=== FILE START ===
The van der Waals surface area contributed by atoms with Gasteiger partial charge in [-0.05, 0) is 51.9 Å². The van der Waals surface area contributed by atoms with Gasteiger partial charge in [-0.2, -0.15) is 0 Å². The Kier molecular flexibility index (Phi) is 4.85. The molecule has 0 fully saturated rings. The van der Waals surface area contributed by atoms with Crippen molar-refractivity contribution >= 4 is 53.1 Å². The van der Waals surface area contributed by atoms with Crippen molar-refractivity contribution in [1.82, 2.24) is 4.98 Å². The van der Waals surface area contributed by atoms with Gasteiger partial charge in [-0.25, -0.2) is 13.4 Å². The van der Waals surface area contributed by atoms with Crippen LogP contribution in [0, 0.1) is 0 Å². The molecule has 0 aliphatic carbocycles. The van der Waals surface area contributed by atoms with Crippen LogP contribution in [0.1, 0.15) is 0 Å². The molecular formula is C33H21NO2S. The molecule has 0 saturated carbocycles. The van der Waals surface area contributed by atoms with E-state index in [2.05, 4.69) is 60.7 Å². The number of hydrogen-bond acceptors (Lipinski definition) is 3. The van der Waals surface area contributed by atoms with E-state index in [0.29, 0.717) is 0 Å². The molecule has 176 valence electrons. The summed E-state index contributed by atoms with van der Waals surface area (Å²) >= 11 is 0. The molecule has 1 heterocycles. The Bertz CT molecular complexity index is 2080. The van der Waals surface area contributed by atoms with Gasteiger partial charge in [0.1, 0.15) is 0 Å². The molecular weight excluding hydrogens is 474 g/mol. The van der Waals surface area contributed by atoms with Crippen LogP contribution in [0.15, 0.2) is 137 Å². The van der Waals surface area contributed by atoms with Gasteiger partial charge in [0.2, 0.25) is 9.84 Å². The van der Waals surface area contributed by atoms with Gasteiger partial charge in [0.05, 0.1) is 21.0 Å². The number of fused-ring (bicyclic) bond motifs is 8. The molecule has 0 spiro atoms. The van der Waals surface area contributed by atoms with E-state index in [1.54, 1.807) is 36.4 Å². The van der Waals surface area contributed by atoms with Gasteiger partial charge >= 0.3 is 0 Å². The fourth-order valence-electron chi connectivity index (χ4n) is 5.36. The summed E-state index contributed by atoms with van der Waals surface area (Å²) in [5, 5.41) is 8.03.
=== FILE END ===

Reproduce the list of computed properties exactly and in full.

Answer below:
The van der Waals surface area contributed by atoms with Gasteiger partial charge in [-0.05, 0) is 51.9 Å². The van der Waals surface area contributed by atoms with Gasteiger partial charge in [-0.2, -0.15) is 0 Å². The Kier molecular flexibility index (Phi) is 4.85. The molecule has 0 fully saturated rings. The van der Waals surface area contributed by atoms with Crippen molar-refractivity contribution >= 4 is 53.1 Å². The van der Waals surface area contributed by atoms with Crippen molar-refractivity contribution in [1.82, 2.24) is 4.98 Å². The van der Waals surface area contributed by atoms with Gasteiger partial charge in [-0.25, -0.2) is 13.4 Å². The van der Waals surface area contributed by atoms with Crippen LogP contribution in [0, 0.1) is 0 Å². The molecule has 0 aliphatic carbocycles. The van der Waals surface area contributed by atoms with Crippen LogP contribution in [0.1, 0.15) is 0 Å². The molecular formula is C33H21NO2S. The molecule has 0 saturated carbocycles. The van der Waals surface area contributed by atoms with E-state index in [2.05, 4.69) is 60.7 Å². The number of hydrogen-bond acceptors (Lipinski definition) is 3. The van der Waals surface area contributed by atoms with E-state index in [0.29, 0.717) is 0 Å². The molecule has 176 valence electrons. The summed E-state index contributed by atoms with van der Waals surface area (Å²) >= 11 is 0. The molecule has 1 heterocycles. The Bertz CT molecular complexity index is 2080. The van der Waals surface area contributed by atoms with Gasteiger partial charge in [0.1, 0.15) is 0 Å². The molecular weight excluding hydrogens is 474 g/mol. The van der Waals surface area contributed by atoms with Crippen LogP contribution in [0.15, 0.2) is 137 Å². The van der Waals surface area contributed by atoms with Gasteiger partial charge in [0.2, 0.25) is 9.84 Å². The van der Waals surface area contributed by atoms with Gasteiger partial charge in [0.05, 0.1) is 21.0 Å². The number of fused-ring (bicyclic) bond motifs is 8. The molecule has 0 spiro atoms. The van der Waals surface area contributed by atoms with E-state index in [1.54, 1.807) is 36.4 Å². The van der Waals surface area contributed by atoms with Gasteiger partial charge >= 0.3 is 0 Å². The fourth-order valence-electron chi connectivity index (χ4n) is 5.36. The summed E-state index contributed by atoms with van der Waals surface area (Å²) in [5, 5.41) is 8.03.